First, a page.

Cancer Causes & Control

, Volume 30, Issue 1, pp 87–95 | Cite as

Pre- and perinatal factors and incidence of breast cancer in the Black Women’s Health Study

  • Lauren E. Barber
  • Kimberly A. Bertrand
  • Lynn Rosenberg
  • Tracy A. Battaglia
  • Julie R. PalmerEmail author
Original paper



The purpose of the study was to investigate the association between pre- or perinatal factors and breast cancer risk among African American women.


Participants in the Black Women’s Health Study, a prospective cohort of 59,000 African American women, reported birth weight, preterm birth, twin or triplet status, maternal age at birth, birth order, and having been breastfed during infancy at various times during follow-up from 1997 to 2015. Numbers of incident cases ranged from 312 for breastfed analyses to 1,583 for twin or triplet analyses. Using multivariable Cox proportional hazards regression, we estimated hazard ratios (HRs) and 95% confidence intervals (CIs) for associations between each factor and breast cancer risk overall and by estrogen receptor (ER) status.


Compared to birth weights of 5 lbs. 8 oz.–8 lbs. 13 oz., low (< 5 lbs. 8 oz.) and high (> 8 lbs. 13 oz.) birth weights were associated with increased breast cancer risk; HRs (95% CI) were 1.19 (0.98–1.44) and 1.26 (0.97–1.63), respectively. Associations were similar by ER status. Having been born to a mother aged ≥ 35 years versus < 20 years was associated with risk of ER+ (HR 1.59, 95% CI 1.10–2.29), but not ER− breast cancer. Other perinatal factors were not associated with breast cancer.


African American women with a low or high birth weight or born to older mothers may have increased breast cancer risk. Trends towards delayed child birth and higher birth weights, coupled with disproportionately high rates of low birth weight among African Americans, may contribute to increases in breast cancer incidence.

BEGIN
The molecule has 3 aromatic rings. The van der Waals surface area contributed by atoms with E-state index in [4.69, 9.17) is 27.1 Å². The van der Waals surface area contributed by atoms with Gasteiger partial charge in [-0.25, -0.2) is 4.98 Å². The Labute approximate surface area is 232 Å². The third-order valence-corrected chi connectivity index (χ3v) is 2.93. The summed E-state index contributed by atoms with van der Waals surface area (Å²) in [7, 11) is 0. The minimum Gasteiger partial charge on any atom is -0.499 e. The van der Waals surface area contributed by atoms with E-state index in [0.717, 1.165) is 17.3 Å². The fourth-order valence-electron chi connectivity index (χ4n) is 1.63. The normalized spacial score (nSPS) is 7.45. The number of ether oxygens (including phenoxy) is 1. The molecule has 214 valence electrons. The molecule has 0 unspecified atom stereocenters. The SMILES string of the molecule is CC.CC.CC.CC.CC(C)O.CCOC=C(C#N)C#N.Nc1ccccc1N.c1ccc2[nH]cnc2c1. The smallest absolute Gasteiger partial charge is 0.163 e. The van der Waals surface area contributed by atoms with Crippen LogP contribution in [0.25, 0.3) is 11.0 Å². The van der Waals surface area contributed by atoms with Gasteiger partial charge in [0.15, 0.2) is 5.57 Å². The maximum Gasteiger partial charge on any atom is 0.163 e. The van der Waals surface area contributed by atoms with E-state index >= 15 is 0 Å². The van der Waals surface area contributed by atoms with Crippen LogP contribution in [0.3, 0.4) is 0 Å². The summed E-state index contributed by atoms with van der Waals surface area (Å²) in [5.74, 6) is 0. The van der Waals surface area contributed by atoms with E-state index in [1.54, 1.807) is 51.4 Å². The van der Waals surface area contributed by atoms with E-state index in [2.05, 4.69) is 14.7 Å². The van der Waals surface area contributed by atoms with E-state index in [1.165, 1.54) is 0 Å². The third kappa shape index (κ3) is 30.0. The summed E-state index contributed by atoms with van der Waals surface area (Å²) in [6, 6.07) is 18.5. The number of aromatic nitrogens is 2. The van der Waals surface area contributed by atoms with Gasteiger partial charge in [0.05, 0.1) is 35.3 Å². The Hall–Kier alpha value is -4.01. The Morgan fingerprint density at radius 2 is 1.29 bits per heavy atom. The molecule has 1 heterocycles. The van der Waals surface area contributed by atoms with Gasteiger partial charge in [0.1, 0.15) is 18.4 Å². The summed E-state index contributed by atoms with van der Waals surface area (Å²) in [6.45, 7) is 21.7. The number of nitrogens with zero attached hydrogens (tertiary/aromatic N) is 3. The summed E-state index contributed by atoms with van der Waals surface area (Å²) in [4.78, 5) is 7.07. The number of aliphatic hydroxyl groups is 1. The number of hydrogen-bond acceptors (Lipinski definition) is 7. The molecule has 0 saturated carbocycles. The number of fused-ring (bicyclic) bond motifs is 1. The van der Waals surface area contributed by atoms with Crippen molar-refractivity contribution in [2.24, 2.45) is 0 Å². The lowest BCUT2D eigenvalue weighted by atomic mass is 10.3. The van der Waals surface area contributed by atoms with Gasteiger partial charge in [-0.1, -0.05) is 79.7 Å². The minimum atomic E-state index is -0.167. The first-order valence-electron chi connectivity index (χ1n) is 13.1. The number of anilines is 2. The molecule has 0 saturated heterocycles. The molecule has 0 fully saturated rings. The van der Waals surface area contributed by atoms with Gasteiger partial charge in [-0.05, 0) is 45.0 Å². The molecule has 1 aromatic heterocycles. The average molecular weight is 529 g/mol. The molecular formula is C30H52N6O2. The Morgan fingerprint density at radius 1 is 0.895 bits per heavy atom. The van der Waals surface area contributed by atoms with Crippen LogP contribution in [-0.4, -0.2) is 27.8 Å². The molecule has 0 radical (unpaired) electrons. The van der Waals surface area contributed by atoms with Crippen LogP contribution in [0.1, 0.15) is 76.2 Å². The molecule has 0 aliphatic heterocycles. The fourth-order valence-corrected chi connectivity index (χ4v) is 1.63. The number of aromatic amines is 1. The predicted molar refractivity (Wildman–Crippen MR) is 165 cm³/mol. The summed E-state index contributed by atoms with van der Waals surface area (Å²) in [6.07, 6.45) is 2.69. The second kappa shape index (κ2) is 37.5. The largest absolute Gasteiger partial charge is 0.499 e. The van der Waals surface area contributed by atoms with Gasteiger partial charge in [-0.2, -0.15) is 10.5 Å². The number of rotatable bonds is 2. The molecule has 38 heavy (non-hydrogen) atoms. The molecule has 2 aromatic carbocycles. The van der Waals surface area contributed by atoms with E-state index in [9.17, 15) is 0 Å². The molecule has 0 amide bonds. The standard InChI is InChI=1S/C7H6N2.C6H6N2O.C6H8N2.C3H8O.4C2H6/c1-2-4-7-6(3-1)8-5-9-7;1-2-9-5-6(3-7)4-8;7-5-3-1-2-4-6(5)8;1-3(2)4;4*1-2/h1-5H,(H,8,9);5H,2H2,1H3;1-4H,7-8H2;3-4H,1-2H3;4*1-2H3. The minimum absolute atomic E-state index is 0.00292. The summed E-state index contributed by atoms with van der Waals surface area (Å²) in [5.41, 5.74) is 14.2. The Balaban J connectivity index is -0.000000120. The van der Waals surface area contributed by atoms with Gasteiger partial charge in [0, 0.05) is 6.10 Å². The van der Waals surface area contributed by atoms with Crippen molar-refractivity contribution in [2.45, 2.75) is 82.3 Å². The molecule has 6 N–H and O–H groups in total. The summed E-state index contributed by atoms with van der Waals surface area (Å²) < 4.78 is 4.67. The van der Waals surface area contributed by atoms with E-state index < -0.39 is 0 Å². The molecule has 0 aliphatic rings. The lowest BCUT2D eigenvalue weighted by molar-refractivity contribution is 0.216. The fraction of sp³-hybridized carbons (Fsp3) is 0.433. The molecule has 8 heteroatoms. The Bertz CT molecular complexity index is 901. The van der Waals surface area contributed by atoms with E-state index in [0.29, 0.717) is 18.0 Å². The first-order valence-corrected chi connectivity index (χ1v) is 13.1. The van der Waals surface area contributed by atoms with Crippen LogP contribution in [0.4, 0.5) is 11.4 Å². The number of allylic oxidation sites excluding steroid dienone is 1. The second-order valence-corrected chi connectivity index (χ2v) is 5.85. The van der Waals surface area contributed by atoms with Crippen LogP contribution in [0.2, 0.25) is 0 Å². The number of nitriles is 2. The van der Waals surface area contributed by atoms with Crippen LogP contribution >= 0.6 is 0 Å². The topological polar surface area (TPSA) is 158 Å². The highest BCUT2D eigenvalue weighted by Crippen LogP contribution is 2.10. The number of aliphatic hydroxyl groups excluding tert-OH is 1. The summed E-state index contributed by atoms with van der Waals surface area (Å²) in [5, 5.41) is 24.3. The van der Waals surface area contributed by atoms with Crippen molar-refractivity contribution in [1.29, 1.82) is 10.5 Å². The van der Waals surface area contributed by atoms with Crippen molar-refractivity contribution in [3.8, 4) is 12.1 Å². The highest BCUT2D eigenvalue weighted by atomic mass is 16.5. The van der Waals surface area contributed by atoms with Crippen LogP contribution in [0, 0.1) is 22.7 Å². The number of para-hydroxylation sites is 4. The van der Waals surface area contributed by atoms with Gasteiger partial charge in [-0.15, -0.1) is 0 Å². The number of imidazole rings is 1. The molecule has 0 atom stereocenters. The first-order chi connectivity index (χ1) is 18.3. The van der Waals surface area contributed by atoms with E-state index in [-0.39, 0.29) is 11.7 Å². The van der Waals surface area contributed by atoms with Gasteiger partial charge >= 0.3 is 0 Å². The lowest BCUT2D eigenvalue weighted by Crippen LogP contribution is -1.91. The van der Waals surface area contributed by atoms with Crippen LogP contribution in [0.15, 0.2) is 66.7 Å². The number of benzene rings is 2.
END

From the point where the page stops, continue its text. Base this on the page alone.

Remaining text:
Prenatal factors Perinatal factors Breast cancer African American women 



Data on breast cancer pathology were obtained from several state cancer registries (AZ, CA, CO, CT, DE, DC, FL, GA, IL, IN, KY, LA, MD, MA, MI, NJ, NY, NC, OK, PA, SC, TN, TX, VA). The content is solely the responsibility of the authors and does not necessarily represent the official views of the National Cancer Institute, the National Institutes of Health or the state cancer registries. The authors thank participants and staff of the Black Women’s Health Study for their contributions.


This study, along with LR and JRP, was funded by the National Cancer Institute/National Institutes of Health (NCI/NIH, R01CA058420, UM1CA164974, and U01CA164974). LEB and TAB were supported by the Susan G. Komen foundation (GTDR15331228). KAB was supported in part by the Dahod Breast Cancer Research Program of the Boston University School of Medicine.

Compliance with ethical standards

Conflict of interest

The authors declare that they have no conflicts of interest.

Ethical approval

All procedures performed in studies involving human participants were in accordance with the ethical standards of the institutional and/or national research committee and with the 1964 Helsinki declaration and its later amendments or comparable ethical standards.

Informed consent

Informed consent was obtained from all individual participants included in the study.

Research involving human and animal participants

This article does not contain any studies with animals performed by any of the authors.


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Copyright information

© Springer Nature Switzerland AG 2018

Authors and Affiliations

  1. 1.Department of EpidemiologyBoston University School of Public HealthBostonUSA
  2. 2.Slone Epidemiology Center at Boston UniversityBostonUSA
  3. 3.Boston Medical CenterBoston University School of MedicineBostonUSA

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